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H7N9 Virus Found Resistant To Tamiflu Antiviral Medicine

May 28, 2013
Image Credit: Thinkstock.com

Lawrence LeBlond for redOrbit.com – Your Universe Online

Last week the United Nations reported that the 2013 H7N9 bird flu outbreak was under control in China, stating that closures of live poultry markets likely helped in the decline of cases seen since the beginning of May. The report was welcoming news for a disease that has infected more than 130 people and killed at least 36 since first being detected at the end of March.

But now, on a darker note, a newly released paper is suggesting that an antiviral drug used to treat bird flu patients may not be as effective as health officials had hoped, leaving the door open for further illness and possible death. Publishing the paper in The Lancet, the researchers found that the H7N9 virus has become resistant in three out of 14 patients treated with Roche´s Tamiflu at Shanghai Public Health Clinical Centre.

The resistance was discovered after a gene mutation known to make flu viruses resistant was identified in two patients infected with the 2013 H7N9 flu strain, according to the study. The gene mutation was first discovered in two patients who became the most severely ill out of 14 treated with Tamiflu. The third case of resistance was only spotted after the patient developed the initial infection, suggesting to the report authors that treatment with antivirals may have brought on the mutation.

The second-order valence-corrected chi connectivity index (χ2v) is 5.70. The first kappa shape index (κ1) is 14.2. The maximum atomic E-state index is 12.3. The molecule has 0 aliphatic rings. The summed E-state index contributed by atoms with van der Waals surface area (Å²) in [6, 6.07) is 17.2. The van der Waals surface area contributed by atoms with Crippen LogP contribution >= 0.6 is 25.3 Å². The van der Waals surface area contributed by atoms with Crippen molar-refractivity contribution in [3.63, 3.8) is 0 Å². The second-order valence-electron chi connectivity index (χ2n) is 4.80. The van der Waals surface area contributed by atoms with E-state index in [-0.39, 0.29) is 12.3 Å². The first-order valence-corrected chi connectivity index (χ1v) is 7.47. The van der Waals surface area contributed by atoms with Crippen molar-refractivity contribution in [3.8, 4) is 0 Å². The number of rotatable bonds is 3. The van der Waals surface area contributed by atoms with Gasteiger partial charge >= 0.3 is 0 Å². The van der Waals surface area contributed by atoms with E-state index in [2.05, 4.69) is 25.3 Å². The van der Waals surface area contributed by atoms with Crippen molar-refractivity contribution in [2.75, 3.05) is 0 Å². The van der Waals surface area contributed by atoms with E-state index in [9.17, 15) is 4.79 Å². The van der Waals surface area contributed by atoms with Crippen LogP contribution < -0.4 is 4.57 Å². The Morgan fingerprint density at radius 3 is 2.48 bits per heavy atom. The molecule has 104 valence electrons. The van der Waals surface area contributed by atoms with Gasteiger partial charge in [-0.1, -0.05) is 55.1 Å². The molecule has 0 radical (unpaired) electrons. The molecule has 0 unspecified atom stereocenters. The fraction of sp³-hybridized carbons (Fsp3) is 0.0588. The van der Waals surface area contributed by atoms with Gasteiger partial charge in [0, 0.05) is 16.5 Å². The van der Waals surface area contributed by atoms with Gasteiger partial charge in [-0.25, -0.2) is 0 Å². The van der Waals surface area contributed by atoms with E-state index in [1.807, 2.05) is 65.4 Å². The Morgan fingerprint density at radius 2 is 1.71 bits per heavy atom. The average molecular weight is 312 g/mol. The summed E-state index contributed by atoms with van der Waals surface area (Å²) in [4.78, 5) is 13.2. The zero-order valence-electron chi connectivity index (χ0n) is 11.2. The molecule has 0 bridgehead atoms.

Tamiflu, which is given in pill form, belongs to a class of medicines known as neuraminidase inhibitors. This class of drug is the only known treatment option for patients with bird flu. Relenza, an inhaled antiviral developed by GlaxoSmithKline, offers the same mode of action.

“The apparent ease with which antiviral resistance emerges in A/H7N9 viruses is concerning; it needs to be closely monitored and considered in future pandemic response plans,” the researchers wrote in the paper.

This is the first official confirmation of resistance to Tamiflu, said the researchers. In the other 11 patients treated with the antiviral drug, throat swabs showed a significant reduction in the amount of virus found, leading to a speedy recovery, according to Zhenghong Yuan of Fudan University, one of the researchers conducting the clinical trials.

“Rates of Tamiflu resistance remain low globally, although Roche takes the issue of resistance very seriously and collaborates with international organizations and authorities to monitor the situation,” Silvia Dobry, a spokeswoman for the Switzerland-based Roche, said in an e-mail to Bloomberg.

The World Health Organization said in an earlier report that there have been no new cases of bird flu in China since about May 8, but it is continuing to monitor the situation closely.

Studies into the cause of the virus have established it had been transmitted from birds — most likely chickens — to people. But experts have yet to identify the “reservoir” source of the circulating virus that has led to chickens contracting it and periodically passing it on to humans, reports Reuters.

Juan Lubroth, chief veterinary officer at the UN´s Food and Agriculture Organization (FAO), said last week that the “economic impacts of H7N9 have been astounding.”

“Over $6.5 billion has been lost in the agriculture sector because of prices, consumer confidence and trade. So poultry industry losses in China have been high,” she said, citing information released by China´s Agriculture Ministry.


Source: Lawrence LeBlond for redOrbit.com - Your Universe Online



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